Malthusianism and all that
Malthusians are people who if they discovered a silver mine would go running around panicking about the dark cloud they expected to envelope them.

No matter how good things get they always view it as a sign that things are about to get worse.

Imagine the scene. It is Victorian London and a group of scholars is meeting to debate the forthcoming shortage of horseshoes. We have reached peak horseshoe production, one says. By the middle of the 20th century, perhaps as early as 1940, there will be no more horseshoes. London will come to a standstill. Agriculture will virtually cease!

One of the problems with predicting trends based on past events is that things change.

A century and a half ago there were towns in northern England with hundreds of factory chimneys pouring out an appalling cocktail of poisonous chemicals.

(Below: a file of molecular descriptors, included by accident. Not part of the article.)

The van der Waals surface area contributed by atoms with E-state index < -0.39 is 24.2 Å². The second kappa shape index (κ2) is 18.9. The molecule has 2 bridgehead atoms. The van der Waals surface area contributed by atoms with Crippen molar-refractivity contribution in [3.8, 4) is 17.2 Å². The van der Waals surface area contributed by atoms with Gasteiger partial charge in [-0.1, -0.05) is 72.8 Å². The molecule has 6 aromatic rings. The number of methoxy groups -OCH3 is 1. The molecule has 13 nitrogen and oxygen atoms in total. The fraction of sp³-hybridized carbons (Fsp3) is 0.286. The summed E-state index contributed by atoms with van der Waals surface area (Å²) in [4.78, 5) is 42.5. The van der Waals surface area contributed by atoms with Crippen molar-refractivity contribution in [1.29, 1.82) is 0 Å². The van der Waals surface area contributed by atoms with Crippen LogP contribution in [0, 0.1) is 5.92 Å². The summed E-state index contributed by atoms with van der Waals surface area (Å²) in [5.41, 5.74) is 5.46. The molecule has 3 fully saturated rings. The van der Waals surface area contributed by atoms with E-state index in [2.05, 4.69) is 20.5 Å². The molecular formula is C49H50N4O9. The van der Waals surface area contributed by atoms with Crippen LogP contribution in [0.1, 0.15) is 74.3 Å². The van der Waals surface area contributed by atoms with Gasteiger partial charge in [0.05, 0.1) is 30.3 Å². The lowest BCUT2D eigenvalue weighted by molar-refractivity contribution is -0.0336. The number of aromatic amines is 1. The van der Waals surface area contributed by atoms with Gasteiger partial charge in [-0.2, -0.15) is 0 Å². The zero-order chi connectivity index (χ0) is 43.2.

Even thirty years ago there were scare stories about acid rain (as a result of the smoke pollution) destroying the forests of Scandinavia.

But these days in England there are few large factory chimneys and many of those that remain are protected by preservation orders. There is still a lot of talk about acid rain (more than 4 million pages mentioning it can be found listed in Google) but somehow it is not the hot topic it once was.

Another problem with predicting trends is that people are not very good at it. When it comes to building computer models, for example, they seem to need a lot of tweaking to make them work. Just think of dark matter or the Higgs Boson, in astrophysics, for example. These are just correcting factors thrown into the pot to make the maths work.

Of course, just because Malthusians have generally proved to be wrong in the past, it doesn't mean to say they will be wrong in the future. But there does seem to be a pessimistic, fearful streak in human nature that needs to be factored into these discussions.

Posted by Jonathan Brind at 01:33